This webpage aims at providing background information on the humanitarian and education situation in Ethiopia, as well as links to key documents and websites. If you are looking for more detailed information on the education response, please visit the Ethiopia Education Cluster operational webpage.

Humanitarian Situation Overview

Ethiopia is facing one of the worst droughts in decades, worsened by El Niño effects. The two main rainy seasons – that supply over 80 per cent of Ethiopia’s agricultural yield and employ 85 per cent of the workforce – were not successful in 2015. Livelihoods have been destroyed due to live-stock death or poor health, or remain precarious due to limited access to seeds and other agricultural inputs. Lives are at risk due to the lack of food and water, and the risk of disease outbreaks. Over 10 million people are in need of emergency food assistance. Flooding, droughts and conflict induced population displacement lead to increasing needs for shelter, food and non-food items.

The Government of Ethiopia  is in charge of the coordination of the response, through the National Disaster Risk Management Coordination Commission. The international humanitarian community is working with the Ethiopian government on helping building resilience, but focuses on protecting livelihoods and saving lives. The 2016 Ethiopia Humanitarian Requirements Document (HRD) constitutes a joint government and humanitarian partners’ response plan. To date, the response is expanding, but according to OCHA, in mid-February, the HRD was only 48% funded, which means that additional funding is required to address the most urgent, time-bound gaps.

Impact on Children and Education

The education system is heavily impacted when flooding destroys schools and droughts force families to abandon their homes in search of food, water and protection.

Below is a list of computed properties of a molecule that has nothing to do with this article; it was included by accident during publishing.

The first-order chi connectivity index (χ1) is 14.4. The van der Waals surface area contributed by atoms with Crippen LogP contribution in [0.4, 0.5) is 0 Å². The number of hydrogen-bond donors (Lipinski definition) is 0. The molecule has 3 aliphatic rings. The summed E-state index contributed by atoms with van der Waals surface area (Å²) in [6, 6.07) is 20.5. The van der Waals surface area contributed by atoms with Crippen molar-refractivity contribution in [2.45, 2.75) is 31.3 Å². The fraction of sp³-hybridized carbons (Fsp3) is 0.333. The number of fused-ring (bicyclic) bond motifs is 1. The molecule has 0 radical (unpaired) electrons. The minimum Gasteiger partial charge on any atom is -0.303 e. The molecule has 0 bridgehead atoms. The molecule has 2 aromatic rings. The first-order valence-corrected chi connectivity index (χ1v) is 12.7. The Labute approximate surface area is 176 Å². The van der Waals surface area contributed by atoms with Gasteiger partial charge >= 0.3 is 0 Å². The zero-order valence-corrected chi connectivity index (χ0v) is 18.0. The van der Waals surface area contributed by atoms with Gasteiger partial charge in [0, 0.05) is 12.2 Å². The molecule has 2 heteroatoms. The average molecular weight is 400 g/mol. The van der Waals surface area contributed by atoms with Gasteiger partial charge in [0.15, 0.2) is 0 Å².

Assessments indicate that more than 2 million primary school students have been affected by drought, floods, or conflict. Droughts trigger population displacement, in search of food and water, and as a consequence, children no longer attend school. Children are missing out on up to 3 days of school a week (more than half of their normal attendance) as they support their families by fetching water, taking care of younger siblings, or taking livestock in search of water sources. Inadequate feeding limits the level of children’s attention in class. Children are at high risk of dropping-out; and of being exposed to protection issues related to child labor, trafficking and exploitation.
Ethiopia_smallHalf-empty classroom in the Tigray region
of northern Ethiopia

During the past years, Ethiopia has made remarkable progress in primary school education. In order to maintain these achievements, partners are calling for increased funding for the education drought response. Interventions will have to include support for teachers, in order to avoid that teachers leave their positions because of the hardship caused by the drought.

Education Response

The joint government and humanitarian partners’ response plan is designed around 3 strategic objectives: 1) save lives and reduce morbidity related to drought; 2) protect and restore livelihoods; and 3) prepare for and respond to other humanitarian shocks – natural disasters, conflict and displacement. In order to contribute to the achievement of these overarching strategic objectives, the Education Cluster has developed two Cluster specific objectives:

  • Provide a safe and protective environment to school-aged children and adolescents affected by shocks.